Annotated Bibliography of Histories and

Ethnographies of Interest to Contemporary Pagans

Christine Hoff Kraemer, Boston University, Sept. 2005

(a work in progress)


Designed especially for the smart and skeptical contemporary Pagan practitioner who is frustrated with the bad history that is rampant in so many contemporary Pagan books.


* - highly recommended; a must-read



history and "history" (modern)


Albanese, Catherine - Nature Religion in America: From the Algonquin Indians to the New Age (1990). Extremely readable academic text. Particularly useful for tracing the American religious traditions that ultimately shaped American feminist witchcraft and especially the theology of Starhawk.


Greer, Mary K. - Women of the Golden Dawn (1994). History by a well-known Tarot specialist.


Heselton, Philip - Wiccan Roots: Gerald Gardner and the Modern Witchcraft Revival (2001). History of British traditional Wicca by a non-academic, initiated practitioner. Written as a counter to Hutton.


Howe, Ellie - The Magicians of the Golden Dawn: A Documentary History of a Magical Order, 1887-1923 (1978).


Hutton, Ronald - Stations of the Sun: A History of the Ritual Year in Britain (1996). Dense, academic, and thorough. Demonstrates that though some Neo-Pagan seasonal customs are ancient, others are only a few hundred years old, often the accidental creations of folklorists.


*Hutton, Ronald - The Triumph of the Moon: A History of Modern Pagan Witchcraft (2000). Definitive book on the origins of British Traditional Wicca by a respected historian. Particularly useful in the way it shows literary and scholarly origins for many of Wicca's distinctive features and connects Wicca with the late 19th- and early 20th-century British occult movement. Despite debunking much of Wicca's mythological history, manages to be respectful and even admiring of its subjects.


Kuntz, Darcy and Greer, Mary - Chronology of the Golden Dawn: Being the Chronological History of a Magical Order (2000).


Purkiss, Diane - The Witch in History: Early Modern and Twentieth-century Representations (1996).


Reis, Elizabeth - Spellbound: Women and Witchcraft in America (1998). Academic collection of essays. Mostly not about neopaganism, but rather about how and why women were constructed as witches at various points in American history. Contains an essay by Starhawk and two essays on the contemporary Goddess movement.




history and "history" (medieval and renaissance)


Barstow, Anne L. - Witchcraze : New History of the European Witch Hunts (1994). Feminist account of the witchhunts. Easy reading, but sloppy scholarship.


Briggs, Robin - Witches & Neighbors: The Social and Cultural Context of European Witchcraft (1996).


Cohn, Norman - Europe's Inner Demons: The Demonization of Christians in Medieval Christendom (1975, 2001). A well-regarded text that demonstrates that some of the important sources on European witch trials were forgeries.


Gibbons, Jenny - “The Great European Witch-Hunt” in Accord (Spring 2000), pp.16-25. Back issues may be available from Also appeared in Pangaia #21 ( A shorter version without the full bibliography can be found at A concise and scholarly explanation of why the witch persecutions were both less severe and less religiously driven than you’ve probably been told. Written by a Pagan with an MA in medieval history.


*Levack, Brian - The Witch-Hunt in Early Modern Europe (1987, 1995). One of the definitive academic texts on witch persecution in Europe, by a scholar who has focused his career on its study. Sometimes considered insensitive to gender.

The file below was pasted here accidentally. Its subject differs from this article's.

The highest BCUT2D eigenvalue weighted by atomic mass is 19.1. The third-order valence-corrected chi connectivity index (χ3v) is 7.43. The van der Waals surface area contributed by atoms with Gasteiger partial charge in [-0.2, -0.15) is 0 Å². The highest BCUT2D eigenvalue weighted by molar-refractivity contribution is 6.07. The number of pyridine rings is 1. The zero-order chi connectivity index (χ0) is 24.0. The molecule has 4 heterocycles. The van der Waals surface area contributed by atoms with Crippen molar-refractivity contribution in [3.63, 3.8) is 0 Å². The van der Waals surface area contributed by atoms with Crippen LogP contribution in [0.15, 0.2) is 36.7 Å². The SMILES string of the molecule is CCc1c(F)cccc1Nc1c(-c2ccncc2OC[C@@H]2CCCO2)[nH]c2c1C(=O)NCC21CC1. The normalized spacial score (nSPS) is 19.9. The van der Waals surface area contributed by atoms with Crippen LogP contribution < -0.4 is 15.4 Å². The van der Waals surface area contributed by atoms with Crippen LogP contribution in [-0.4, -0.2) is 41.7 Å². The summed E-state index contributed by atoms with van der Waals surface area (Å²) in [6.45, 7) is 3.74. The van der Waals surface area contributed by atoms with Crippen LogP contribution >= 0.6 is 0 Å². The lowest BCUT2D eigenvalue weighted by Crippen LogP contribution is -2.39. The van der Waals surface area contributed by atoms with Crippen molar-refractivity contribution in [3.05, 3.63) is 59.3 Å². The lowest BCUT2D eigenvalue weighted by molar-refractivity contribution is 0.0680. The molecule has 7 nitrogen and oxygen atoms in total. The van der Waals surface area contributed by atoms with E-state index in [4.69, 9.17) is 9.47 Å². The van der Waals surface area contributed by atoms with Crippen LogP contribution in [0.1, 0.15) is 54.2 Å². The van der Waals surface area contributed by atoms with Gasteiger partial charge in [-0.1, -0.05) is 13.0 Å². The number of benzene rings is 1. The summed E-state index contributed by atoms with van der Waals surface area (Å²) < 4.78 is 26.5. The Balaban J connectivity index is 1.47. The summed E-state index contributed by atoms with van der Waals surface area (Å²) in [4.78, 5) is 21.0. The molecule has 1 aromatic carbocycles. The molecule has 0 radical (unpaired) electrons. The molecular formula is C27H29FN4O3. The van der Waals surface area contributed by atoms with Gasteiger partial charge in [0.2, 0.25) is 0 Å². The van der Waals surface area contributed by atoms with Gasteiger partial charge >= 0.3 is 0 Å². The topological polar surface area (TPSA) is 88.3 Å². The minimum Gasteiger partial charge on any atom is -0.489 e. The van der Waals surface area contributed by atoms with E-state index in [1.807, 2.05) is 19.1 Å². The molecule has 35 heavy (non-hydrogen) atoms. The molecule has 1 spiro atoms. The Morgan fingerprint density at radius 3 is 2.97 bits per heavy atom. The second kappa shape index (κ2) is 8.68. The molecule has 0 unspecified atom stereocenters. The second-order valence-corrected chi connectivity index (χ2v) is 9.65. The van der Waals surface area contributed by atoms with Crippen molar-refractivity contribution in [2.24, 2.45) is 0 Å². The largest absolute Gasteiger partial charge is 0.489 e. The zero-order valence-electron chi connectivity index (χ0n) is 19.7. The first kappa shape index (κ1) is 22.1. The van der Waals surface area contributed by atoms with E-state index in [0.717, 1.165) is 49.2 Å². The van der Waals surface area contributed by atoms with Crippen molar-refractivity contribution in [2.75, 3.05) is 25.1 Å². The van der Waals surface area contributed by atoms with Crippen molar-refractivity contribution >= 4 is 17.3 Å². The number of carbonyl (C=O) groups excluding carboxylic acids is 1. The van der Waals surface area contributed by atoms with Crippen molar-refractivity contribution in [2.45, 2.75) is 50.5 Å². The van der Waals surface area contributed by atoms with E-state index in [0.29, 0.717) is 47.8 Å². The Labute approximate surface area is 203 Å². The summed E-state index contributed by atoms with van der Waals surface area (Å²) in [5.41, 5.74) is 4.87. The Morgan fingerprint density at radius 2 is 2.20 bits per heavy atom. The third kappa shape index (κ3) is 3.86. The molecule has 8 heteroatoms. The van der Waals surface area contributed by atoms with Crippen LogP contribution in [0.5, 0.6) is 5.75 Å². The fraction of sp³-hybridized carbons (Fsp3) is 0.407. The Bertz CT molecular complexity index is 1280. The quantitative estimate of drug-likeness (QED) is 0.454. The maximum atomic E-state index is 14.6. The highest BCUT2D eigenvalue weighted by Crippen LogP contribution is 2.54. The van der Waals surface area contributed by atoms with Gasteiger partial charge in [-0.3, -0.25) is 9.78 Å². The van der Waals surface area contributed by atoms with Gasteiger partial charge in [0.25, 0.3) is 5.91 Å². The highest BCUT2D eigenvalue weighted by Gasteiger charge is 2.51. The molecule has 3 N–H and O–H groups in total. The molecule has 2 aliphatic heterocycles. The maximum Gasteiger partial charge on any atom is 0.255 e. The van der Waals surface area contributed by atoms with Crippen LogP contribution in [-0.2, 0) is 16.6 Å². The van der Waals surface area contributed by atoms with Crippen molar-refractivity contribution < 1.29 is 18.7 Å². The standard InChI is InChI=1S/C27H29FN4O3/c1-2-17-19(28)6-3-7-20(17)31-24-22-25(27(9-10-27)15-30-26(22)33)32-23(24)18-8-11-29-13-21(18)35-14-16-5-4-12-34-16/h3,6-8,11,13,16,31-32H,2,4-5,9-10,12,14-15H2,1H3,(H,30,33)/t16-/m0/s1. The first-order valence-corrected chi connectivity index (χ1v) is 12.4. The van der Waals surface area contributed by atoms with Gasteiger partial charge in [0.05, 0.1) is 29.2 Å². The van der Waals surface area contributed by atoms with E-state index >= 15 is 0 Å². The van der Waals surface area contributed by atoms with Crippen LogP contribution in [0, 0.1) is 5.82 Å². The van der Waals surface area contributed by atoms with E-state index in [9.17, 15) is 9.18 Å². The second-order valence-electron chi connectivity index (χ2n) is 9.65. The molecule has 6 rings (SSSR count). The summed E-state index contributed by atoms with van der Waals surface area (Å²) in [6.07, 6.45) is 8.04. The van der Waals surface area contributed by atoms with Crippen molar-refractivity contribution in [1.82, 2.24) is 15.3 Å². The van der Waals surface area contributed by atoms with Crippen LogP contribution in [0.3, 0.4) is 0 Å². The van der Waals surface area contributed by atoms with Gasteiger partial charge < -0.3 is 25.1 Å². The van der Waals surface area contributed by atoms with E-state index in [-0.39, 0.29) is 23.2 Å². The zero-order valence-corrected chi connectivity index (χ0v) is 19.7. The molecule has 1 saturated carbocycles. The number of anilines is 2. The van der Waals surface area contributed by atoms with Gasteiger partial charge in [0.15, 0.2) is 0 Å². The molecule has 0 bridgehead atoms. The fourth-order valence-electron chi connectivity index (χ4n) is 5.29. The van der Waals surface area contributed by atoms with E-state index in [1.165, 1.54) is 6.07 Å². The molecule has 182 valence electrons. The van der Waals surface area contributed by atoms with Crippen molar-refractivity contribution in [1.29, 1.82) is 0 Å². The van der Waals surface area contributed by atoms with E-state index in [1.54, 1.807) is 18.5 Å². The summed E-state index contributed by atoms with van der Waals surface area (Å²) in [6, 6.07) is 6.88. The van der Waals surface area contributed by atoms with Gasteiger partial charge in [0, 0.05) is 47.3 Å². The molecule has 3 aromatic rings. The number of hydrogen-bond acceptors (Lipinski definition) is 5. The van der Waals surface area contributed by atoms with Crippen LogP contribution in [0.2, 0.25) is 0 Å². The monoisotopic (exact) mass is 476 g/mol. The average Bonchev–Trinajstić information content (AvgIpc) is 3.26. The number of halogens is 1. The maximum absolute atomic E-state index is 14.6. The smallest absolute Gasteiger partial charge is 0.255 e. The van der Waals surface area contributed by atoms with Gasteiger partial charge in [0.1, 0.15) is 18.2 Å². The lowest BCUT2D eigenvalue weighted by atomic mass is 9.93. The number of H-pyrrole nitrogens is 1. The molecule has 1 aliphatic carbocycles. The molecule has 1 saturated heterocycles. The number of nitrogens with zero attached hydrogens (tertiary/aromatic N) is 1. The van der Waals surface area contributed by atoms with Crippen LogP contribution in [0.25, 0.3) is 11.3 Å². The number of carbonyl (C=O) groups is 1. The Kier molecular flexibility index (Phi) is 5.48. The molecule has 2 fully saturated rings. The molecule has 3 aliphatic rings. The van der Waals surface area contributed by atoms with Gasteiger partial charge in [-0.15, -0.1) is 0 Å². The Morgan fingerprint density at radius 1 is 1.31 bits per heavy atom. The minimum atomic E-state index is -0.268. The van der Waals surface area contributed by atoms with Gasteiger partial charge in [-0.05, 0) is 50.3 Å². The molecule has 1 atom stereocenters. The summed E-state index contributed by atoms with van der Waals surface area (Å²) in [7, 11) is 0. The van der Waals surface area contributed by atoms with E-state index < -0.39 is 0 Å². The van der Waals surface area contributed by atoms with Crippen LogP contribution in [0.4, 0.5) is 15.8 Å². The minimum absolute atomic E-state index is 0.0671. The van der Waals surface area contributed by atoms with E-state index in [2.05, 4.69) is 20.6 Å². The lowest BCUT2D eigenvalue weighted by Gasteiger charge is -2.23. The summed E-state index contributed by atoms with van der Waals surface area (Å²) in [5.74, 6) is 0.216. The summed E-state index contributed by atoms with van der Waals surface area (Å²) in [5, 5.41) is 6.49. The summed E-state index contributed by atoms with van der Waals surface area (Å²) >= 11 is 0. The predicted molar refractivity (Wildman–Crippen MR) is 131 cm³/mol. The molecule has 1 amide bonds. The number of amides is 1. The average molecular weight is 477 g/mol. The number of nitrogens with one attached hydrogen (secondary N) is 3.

*Murray, Margaret - The Witch Cult in Western Europe: A Study in Anthropology (1921). Murray's scholarship was likely an important source of information for her friend and colleague Gerald Gardner, and thus for Wicca. Murray's work is now considered so sloppy as to border on fabrication, particularly the way in which she uses sources materials without considering their context.


Murray, Margaret - The God of the Witches (1933). Made Murray's thesis that persecuted medieval witches were actually participants in an organized pre-Christian religion popular. See above remarks on historical reliability.


Russell, Jeffrey B. - A History of Witchcraft: Sorcerers, Heretics, and Pagans (1982). Charming, heavily illustrated, readable text by a history professor. Does a particularly good job in distinguishing the "witchcraft" of which medieval heretics were accused and contemporary Neo-Paganism, while showing the ways in which contemporary Pagans have used that history.


Seligmann, Kurt - The History of Magic and the Occult (1948). Encyclopedic history by an artist and magician. Properly considered a mix of legend and history.




history and "history" (ancient)


Eisler, Riane - The Chalice and the Blade: Our History, Our Future (1987). Advocates for a return to a more egalitarian social model as represented by a matriarchal past, which Eisler refers to as a "partnership" model. Admirable aims, but full of outright historical errors, as well as relying on long-debunked scholarship.


*Eller, Cynthia - The Myth of Matriarchal Prehistory: Why an Invented Past Won't Give Women a Future (2000). Academic work debunking the myth of matriarchal prehistory, which it does thoroughly and convincingly. Less convincing in its argument that this narrative is also destructive even just as a sacred story.


Frymer-Kensky, Tikva - In the Wake of the Goddesses: Women, Culture and the Biblical Transformation of Pagan Myth (1992).


Gadon, Elinor - The Once and Future Goddess : A Sweeping Visual Chronicle of the Sacred Female and Her Reemergence in the Cultural Mythology of Our Time (1989). Lavishly illustrated summary of the narrative of matriarchal prehistory by an art historian. Highly ideological and reliant on debunked scholarship.